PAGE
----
6 Monumental Art and Theater Events We’d Travel Back In Time To See

Time travel button by whatleydude via Flickr.

There are events and world happenings that we all wish we’d been alive to witness. My dad fondly recalls his tripped-out visit to Woodstock, and though he has no photographs from the event, when he talks about it I feel like I was there. Rather than wander down a nostalgic history of days past with dad, I decided to hop in the time-traveling Delorean and go visit the events that I most wish I’d attended. For this trip down the wormhole, I resurrected six art, literary and theater events that we can all go to together. It’s not a trip down memory lane. This is back to the future!

1. The Premiere of Federico Garcia Lorca’s Play Blood Wedding (1932)

Sculpture of Playwright Federico Garcia Lorca via Flickr

Playwright Federico Garcia Lorca’s Blood Wedding, a play about love, honor and the attempts to preserve appearances that ultimately results in death, is often times referred to as one play in his three-part trilogy which also includes Yerma and The House of Bernarda Alba. Fate plays a heavy role in all of Lorca’s plays, and as a playwright he also uses environment to create a strong sense of time and place. I would time travel back to 1933 in Madrid to witness the original premiere of this masterpiece.

2. American premiere of Jean-Paul Sartre’s play No Exit (1946)

Painted portrait of Jean-Paul Sartre by thierry ehrmann via Flickr

Written in 1944, this French Existentialist play basically governed my ideas about life as a teenager, and I read it numerous times at some café while attempting to look cool by smoking cigarettes and drinking weak, bad coffee. A play about three dead people who are trapped in a room together as punishment for eternity, this is where the saying “Hell is other people” was originally coined. I would love to travel back in time to the American post-World War 2 premiere that rocked theater history and liberal arts colleges forever. 

3. Faith Wilding at Womanhouse in Los Angeles (1974)

Still from Faith Wilding’s “Waiting” performance as seen in the 1974 film “Womanhouse” by Johanna Demetrakas, (1974, USA, 47 min.) (courtesy of Johanna Demetrakas and Three Walls Gallery). Image via Hyperallergic.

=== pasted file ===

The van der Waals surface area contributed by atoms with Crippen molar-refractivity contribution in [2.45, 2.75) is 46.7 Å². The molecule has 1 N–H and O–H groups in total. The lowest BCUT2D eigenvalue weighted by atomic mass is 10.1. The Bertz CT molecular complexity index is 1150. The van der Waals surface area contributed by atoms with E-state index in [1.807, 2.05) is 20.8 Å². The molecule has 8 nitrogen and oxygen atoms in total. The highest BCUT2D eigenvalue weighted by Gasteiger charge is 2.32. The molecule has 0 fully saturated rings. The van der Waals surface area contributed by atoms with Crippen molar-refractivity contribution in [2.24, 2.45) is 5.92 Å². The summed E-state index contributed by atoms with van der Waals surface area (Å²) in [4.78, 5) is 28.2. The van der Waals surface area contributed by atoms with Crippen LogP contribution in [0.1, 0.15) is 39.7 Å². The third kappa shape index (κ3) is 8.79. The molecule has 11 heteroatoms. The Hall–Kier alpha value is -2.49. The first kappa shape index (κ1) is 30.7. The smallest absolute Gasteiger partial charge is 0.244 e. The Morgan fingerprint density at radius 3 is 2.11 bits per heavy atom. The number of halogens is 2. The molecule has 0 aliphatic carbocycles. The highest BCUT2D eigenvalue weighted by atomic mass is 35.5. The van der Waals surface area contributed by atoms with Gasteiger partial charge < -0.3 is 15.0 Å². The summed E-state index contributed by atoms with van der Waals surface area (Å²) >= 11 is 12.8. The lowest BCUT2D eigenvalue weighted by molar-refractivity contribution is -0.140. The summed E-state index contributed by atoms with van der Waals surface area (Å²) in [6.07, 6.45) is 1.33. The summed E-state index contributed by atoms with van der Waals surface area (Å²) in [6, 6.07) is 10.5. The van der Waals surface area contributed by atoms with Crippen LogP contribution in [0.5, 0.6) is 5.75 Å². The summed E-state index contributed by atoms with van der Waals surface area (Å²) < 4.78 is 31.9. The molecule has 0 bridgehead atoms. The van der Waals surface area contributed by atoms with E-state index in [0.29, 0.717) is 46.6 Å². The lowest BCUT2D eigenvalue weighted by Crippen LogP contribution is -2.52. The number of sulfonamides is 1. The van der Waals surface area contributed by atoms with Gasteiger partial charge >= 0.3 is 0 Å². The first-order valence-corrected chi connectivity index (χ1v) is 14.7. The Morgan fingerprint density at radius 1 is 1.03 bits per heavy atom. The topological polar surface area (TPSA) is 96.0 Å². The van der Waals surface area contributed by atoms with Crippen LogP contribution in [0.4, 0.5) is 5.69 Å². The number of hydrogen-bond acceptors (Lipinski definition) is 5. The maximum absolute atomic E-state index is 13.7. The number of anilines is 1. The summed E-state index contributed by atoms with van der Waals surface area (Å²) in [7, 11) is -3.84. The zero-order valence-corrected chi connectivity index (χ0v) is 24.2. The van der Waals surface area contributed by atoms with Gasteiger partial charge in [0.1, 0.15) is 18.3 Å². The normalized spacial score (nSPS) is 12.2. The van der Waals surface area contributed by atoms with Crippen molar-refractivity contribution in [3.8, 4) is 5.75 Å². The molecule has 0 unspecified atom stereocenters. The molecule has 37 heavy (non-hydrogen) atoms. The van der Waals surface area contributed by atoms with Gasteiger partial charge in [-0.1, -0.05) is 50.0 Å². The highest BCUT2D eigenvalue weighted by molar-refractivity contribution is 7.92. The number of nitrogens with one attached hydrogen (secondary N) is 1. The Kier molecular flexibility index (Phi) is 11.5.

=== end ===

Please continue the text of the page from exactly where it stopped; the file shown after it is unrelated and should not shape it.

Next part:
In 1974, Faith Wilding read her epic poem “Waiting,” speaking of (white) second wave feminism and sexual exploration without attachment to labels. Her performance of “Waiting” outlines all the things a girl/lady/woman would be expected to “wait” for in her lifetime. I would love to travel back in time to see the original performance. (In my contemporary life, I experienced Faith on the Internet, especially through re-readings of her original works.)

4. Public Opening of Judy Chicago’s The Dinner Party at SF MoMA

Judy Chicago (American, b. 1939). The Dinner Party, 1974–79. Mixed media: ceramic, porcelain, and textile. Brooklyn Museum, Gift of the Elizabeth A. Sackler Foundation, 2002.10. © Judy Chicago. (Photo: © Donald Woodman). Image via Brooklyn Museum.

Traveling back in feminist histories just wouldn’t be complete without a visit to the first public opening of Judy Chicago’s iconic The Dinner Party on March 14, 1979 in San Francisco. Popularly knowin as “the first feminist artwork,” this piece sets a triangle-shaped table for 39 famous women throughout world history, including Sappho, Judith, Artemisia Gentileschi, Sojourner Truth, and Sacajawea. What would it have been like to see this original rendering of imagining amazing women gathered together? In my dreams, I’d like to know.  

5. First Film Screening of Marlon Riggs’ Tongues Untied (late 1980s)

Installation view of Tongues Untied, June 6 – September 13, 2015 at MOCA Pacific Design Center, courtesy of The Museum of Contemporary Art, Los Angeles, photo by Brian Forrest. Image via moca.org.

I have always been in awe of the honesty and brute emotional strength that it took for filmmaker and gay rights activist Marlon Riggs to make his experimental film Tongues Untied (1989), about the gay black experience. Riggs, whose work tackled homophobia and racism, must have had a first original screening of this film somewhere in the SF Bay Area, where he lived. If I were somehow invited to that private screening even though I am a white cis queer woman, I would definitely travel back in time to attend.

6. Sensation at the Brooklyn Museum (1999-2000) 

Sensation: Young British Artists from the Saatchi Collection, October 2, 1999 through January 9, 2000 (Image: PSC_E1999i107_SL3.jpg. Brooklyn Museum photograph, 1999). Image via BrooklynMuseum.org

In the 1990s, Charles Saatchi was known to both support and collect the works of the Young British Artists (YBAs), including Tracey Emin, Jake and Dinos Chapman, Gary Hume, Marc Quinn, Sam Taylor-Wood, Marcus Harvey, and Damien Hirst. Their technique tended to be one of both high shock value and lushly visual in nature, and always engaged with consumer culture. In 1999, the Brooklyn Museum organized the show Sensation: Young British Artists from the Saatchi Collection, which brought the YBAs to the States.


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